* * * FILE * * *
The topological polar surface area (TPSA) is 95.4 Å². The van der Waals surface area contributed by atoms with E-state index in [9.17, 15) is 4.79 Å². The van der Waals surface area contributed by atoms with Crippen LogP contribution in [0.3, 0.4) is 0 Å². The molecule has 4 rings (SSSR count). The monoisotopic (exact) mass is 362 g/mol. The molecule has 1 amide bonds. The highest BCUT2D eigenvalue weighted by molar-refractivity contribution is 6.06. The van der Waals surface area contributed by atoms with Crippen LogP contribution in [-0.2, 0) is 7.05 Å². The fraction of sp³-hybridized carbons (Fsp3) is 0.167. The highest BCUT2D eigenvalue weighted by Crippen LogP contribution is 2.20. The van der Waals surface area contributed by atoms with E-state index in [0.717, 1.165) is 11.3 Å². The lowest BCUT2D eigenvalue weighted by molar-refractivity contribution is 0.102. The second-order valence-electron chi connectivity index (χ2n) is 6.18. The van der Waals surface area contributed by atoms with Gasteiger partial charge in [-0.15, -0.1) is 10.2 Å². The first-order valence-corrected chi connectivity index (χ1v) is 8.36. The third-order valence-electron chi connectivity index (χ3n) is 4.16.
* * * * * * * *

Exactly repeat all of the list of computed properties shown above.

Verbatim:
The topological polar surface area (TPSA) is 95.4 Å². The van der Waals surface area contributed by atoms with E-state index in [9.17, 15) is 4.79 Å². The van der Waals surface area contributed by atoms with Crippen LogP contribution in [0.3, 0.4) is 0 Å². The molecule has 4 rings (SSSR count). The monoisotopic (exact) mass is 362 g/mol. The molecule has 1 amide bonds. The highest BCUT2D eigenvalue weighted by molar-refractivity contribution is 6.06. The van der Waals surface area contributed by atoms with Crippen LogP contribution in [-0.2, 0) is 7.05 Å². The fraction of sp³-hybridized carbons (Fsp3) is 0.167. The highest BCUT2D eigenvalue weighted by Crippen LogP contribution is 2.20. The van der Waals surface area contributed by atoms with E-state index in [0.717, 1.165) is 11.3 Å². The lowest BCUT2D eigenvalue weighted by molar-refractivity contribution is 0.102. The second-order valence-electron chi connectivity index (χ2n) is 6.18. The van der Waals surface area contributed by atoms with Gasteiger partial charge in [-0.15, -0.1) is 10.2 Å². The first-order valence-corrected chi connectivity index (χ1v) is 8.36. The third-order valence-electron chi connectivity index (χ3n) is 4.16.